Conceptualization, operationalization, and content validity of the EQOL-questionnaire measuring quality of life and participation for persons with disabilities

Louise Norman Jespersen, Susan Ishøy Michelsen, Bjørn Evald Holstein, Tine Tjørnhøj-Thomsen, Pernille Due


BACKGROUND: Measurement of quality of life demands thoroughly developed and validated instruments. The development steps from theory to concepts and from empirical data to items are sparsely described in the literature of questionnaire development. Furthermore, there seems to be a need for an instrument measuring quality of life and participation in a population with diverse disabilities. The aim of this paper was to present and discuss the initial steps in the development of the Electronic Quality of Life questionnaire (EQOL).

METHODS: The development of EQOL included six steps: 1) Establishing conceptual understanding; 2) Development of interview guides which build on the conceptual understanding; 3) Qualitative interviews of 55 participants (10-40 years old) with different types and severities of disabilities; 4) Conceptualization of domains identified in the qualitative data through thematic analysis; 5) Operationalization of the identified domains into items and; 6) Evaluation of content validity of the first version of the EQOL-measure. Content validity was examined by cognitive interviews with participants in the target group as well as by continuous feedback from an advisory board.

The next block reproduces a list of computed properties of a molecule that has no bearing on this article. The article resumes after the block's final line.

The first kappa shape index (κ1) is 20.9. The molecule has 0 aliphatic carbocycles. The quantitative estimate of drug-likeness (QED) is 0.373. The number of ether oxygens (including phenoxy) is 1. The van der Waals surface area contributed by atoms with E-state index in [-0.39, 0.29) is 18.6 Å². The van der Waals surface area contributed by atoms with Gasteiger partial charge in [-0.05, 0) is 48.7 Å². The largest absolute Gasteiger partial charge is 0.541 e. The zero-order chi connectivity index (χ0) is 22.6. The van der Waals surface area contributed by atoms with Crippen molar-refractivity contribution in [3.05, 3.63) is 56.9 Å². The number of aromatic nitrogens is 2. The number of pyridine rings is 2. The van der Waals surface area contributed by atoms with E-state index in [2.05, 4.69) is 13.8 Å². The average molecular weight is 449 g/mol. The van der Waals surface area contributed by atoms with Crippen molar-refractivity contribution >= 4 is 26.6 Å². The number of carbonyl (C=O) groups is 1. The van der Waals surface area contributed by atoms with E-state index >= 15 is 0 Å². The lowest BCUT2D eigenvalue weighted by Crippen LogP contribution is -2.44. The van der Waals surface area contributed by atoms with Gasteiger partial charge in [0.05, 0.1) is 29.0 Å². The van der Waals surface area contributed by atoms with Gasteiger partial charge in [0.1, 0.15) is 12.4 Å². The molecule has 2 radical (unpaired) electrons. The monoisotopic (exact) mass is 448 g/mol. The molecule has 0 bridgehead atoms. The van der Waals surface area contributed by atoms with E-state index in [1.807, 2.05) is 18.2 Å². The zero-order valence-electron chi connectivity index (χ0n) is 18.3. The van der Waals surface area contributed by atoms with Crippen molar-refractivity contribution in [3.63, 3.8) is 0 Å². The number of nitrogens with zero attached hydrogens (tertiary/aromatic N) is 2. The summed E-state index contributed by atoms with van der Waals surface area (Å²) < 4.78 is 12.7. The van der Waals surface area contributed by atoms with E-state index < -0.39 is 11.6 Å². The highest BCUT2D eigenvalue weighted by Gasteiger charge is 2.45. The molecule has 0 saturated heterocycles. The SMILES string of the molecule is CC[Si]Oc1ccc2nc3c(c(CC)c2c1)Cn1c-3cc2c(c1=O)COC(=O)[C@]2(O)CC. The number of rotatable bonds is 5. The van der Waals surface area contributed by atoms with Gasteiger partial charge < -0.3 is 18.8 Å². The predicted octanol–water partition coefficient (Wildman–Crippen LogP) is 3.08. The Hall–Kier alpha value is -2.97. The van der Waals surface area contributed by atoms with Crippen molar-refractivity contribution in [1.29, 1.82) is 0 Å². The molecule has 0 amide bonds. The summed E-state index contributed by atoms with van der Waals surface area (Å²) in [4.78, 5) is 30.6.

RESULTS: We identified six domains (function and health, environment (physical and social), social network, wellbeing, occupation, and managing strategies) based on themes derived from the qualitative interviews and on conceptual discussions within the author group. These domains were incorporated in a conceptual model and items were generated to measure the content of each domain. Participants expressed satisfaction with EQOL but most participants felt that there were too many items.

CONCLUSIONS: In total, 191 items were included in the questionnaire. Participants felt that the EQOL-questionnaire was relevant to their quality of life and participation. We have shown that it is possible to include quality of life and participation for people with various disabilities in one instrument. Although capturing less detail than a condition specific instrument, EQOL includes aspects perceived important for people with disabilities who are not included in general surveys. This is relevant when for example evaluating environmental adaptations and when comparing populations with various disabilities.

Original languageEnglish
JournalHealth and Quality of Life Outcomes
Issue number1
Pages (from-to)199
Publication statusPublished - 11 Oct 2018
Externally publishedYes


  • Adolescent
  • Adult
  • Child
  • Disabled Persons/psychology
  • Female
  • Humans
  • Male
  • Quality of Life/psychology
  • Reproducibility of Results
  • Research Design
  • Social Support
  • Surveys and Questionnaires/standards
  • Young Adult


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